DALLAS -- May 18, 2015 -- The Hersh Foundation has made a $5 million lead gift to Southwestern Medical Foundation to help establish the Center for Depression Research and Clinical Care at UT Southwestern Medical Center, as well as to endow the Julie K. Hersh Chair in Depression Research and Clinical Care. The goal of the Center is to accelerate new discoveries into the causes and treatment of depression, bipolar, and related conditions.
- Detecting illness at an earlier and more treatable stage through the study of biomarkers, treatment options, and delivery methods;
- Developing a more scientific method for personalized treatment, directing patients quickly to the best portfolio of treatment; and
- Providing leading-edge care for treatment-resistant mood disorders.
"The possibilities for significant advances in the understanding of depression and bipolar disorders have never been greater," said Dr. Daniel K. Podolsky, President of UT Southwestern. "UT Southwestern's rich research environment has paved the way for important discoveries. The Hersh Foundation's generous gift supports the next important step ? finding the biological foundations that can help us design more effective diagnoses and treatments tailored to an individual's needs," added Dr. Podolsky, who holds the Philip O'Bryan Montgomery, Jr., M.D. Distinguished Presidential Chair in Academic Administration, and the Doris and Bryan Wildenthal Distinguished Chair in Medical Science.
Founded in 1997 by Julie and Ken Hersh, the Hersh Foundation promotes mental health and cultivates future leaders through investments in organizations primed to create quantum-shift change. Julie Hersh, President of the Hersh Foundation, boldly detailed her struggles with depression in her book, Struck By Living: From Depression to Hope, and became a national advocate to highlight the need to better understand depression. She published her insights in the Journal of Medical Ethics and is an active member of the Patient Advisory Council for the International Society of ECT and Neurostimulation.
"Today, most people wait for a 'Stage IV' level of symptoms before seeking treatment for mental illness," said Mrs. Hersh, a board member of Southwestern Medical Foundation and numerous other Dallas institutions, who also served on the advisory board to develop the Center. "Just as with breast cancer, most mental illness caught in an early phase and with the right treatment applied can be managed. Late reaction results in massive collateral damage - problems at work, familial strife, and even suicide. Dr. Trivedi and UT Southwestern are uniquely qualified to craft a more scientific approach for early detection and personalized treatment."
The Center's vision is to eliminate the devastating effects of depression on millions of lives by replacing the current trial-and-error treatment approach with the use of personalized medicine.
"There is an urgent need to identify brain, blood, and behavior-based diagnostic tests in order to improve early recognition," said Dr. Trivedi, who holds the Betty Jo Hay Distinguished Chair in Mental Health. Dr. Trivedi received the 2015 American Psychiatric Association Award for Research, the Association's most significant award for research.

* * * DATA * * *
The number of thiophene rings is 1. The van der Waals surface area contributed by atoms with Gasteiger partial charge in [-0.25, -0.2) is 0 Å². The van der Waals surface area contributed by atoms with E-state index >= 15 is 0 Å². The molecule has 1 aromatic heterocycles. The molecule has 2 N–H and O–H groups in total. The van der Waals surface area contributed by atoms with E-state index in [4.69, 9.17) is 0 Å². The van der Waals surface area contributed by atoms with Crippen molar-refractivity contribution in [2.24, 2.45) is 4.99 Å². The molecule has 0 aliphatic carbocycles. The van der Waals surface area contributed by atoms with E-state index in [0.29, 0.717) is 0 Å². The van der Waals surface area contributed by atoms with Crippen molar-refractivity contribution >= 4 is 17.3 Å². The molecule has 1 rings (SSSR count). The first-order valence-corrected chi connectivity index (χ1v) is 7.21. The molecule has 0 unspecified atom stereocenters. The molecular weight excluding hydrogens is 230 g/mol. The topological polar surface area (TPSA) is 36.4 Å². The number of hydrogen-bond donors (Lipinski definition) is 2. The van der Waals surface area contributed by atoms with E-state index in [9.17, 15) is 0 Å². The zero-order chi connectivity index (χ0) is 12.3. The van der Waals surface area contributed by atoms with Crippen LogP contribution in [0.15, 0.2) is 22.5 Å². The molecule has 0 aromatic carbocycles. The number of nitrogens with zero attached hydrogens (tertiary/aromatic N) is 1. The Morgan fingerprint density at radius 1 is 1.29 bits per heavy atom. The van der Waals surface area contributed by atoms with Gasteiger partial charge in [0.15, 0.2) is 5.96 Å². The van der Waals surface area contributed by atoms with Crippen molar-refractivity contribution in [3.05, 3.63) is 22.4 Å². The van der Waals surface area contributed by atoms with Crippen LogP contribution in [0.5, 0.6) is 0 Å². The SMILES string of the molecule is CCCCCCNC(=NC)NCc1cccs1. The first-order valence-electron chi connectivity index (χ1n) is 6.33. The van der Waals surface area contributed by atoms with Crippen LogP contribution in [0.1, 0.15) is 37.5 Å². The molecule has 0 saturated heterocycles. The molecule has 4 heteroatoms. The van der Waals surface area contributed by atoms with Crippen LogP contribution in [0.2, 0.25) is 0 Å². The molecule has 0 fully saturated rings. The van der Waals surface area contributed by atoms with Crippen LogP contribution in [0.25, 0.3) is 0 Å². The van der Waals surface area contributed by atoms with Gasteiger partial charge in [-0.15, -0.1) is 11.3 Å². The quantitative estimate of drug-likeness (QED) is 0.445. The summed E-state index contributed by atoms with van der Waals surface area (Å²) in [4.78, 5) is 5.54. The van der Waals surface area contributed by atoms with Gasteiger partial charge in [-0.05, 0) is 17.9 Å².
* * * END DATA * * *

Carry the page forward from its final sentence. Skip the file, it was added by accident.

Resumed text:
According to Dr. Trivedi, the resulting tests could then be used to drive precision medicine for these conditions. Initially, clinical data will be collected from 2,000 individuals receiving treatment to identify biosignatures that can help predict outcomes.
As one of the landmark projects of the Center, Dr. Trivedi also will initiate a project that will follow teens and young adults through high school, when they are most vulnerable, to identify mood management issues.
UT Southwestern researchers have successfully demonstrated the impact of therapies beyond medication, including exercise, psychotherapy, and brain stimulation. In addition, the Center will focus on the impact of depression on the recovery from other diseases, such as cancer, cardiac disease, and diabetes. The Center will capitalize on the need for a comprehensive approach that is focused on achieving sustained wellness.
The Center combines basic research, translational clinical research in genetics, functional brain imaging, and treatment research across the entire age span, with a special focus on treatment of resistant, chronic, or recurrent depressions -- the most disabling form of the disorder.
"The Center will be built on the principles of scientific rigor, interdisciplinary collaboration, and open innovation, which already define UT Southwestern's biomedical research and clinical programs," Dr. Trivedi said. "With support from the Hersh Foundation, we can advance the frontiers of mood disorders research, swiftly translating scientific discovery into clinical practice, and soundly restoring the full resilience of living to those on the cusp of losing hope. I am particularly indebted to Julie Hersh for her amazing advocacy and unwavering support for the creation of this Center."
About UT Southwestern Medical Center
UT Southwestern, one of the premier academic medical centers in the nation, integrates pioneering biomedical research with exceptional clinical care and education. The institution's faculty includes many distinguished members, including six who have been awarded Nobel Prizes since 1985. The faculty of more than 2,700 is responsible for groundbreaking medical advances and is committed to translating science-driven research quickly to new clinical treatments. UT Southwestern physicians provide medical care in 40 specialties to about 92,000 hospitalized patients and oversee approximately 2.1 million outpatient visits a year.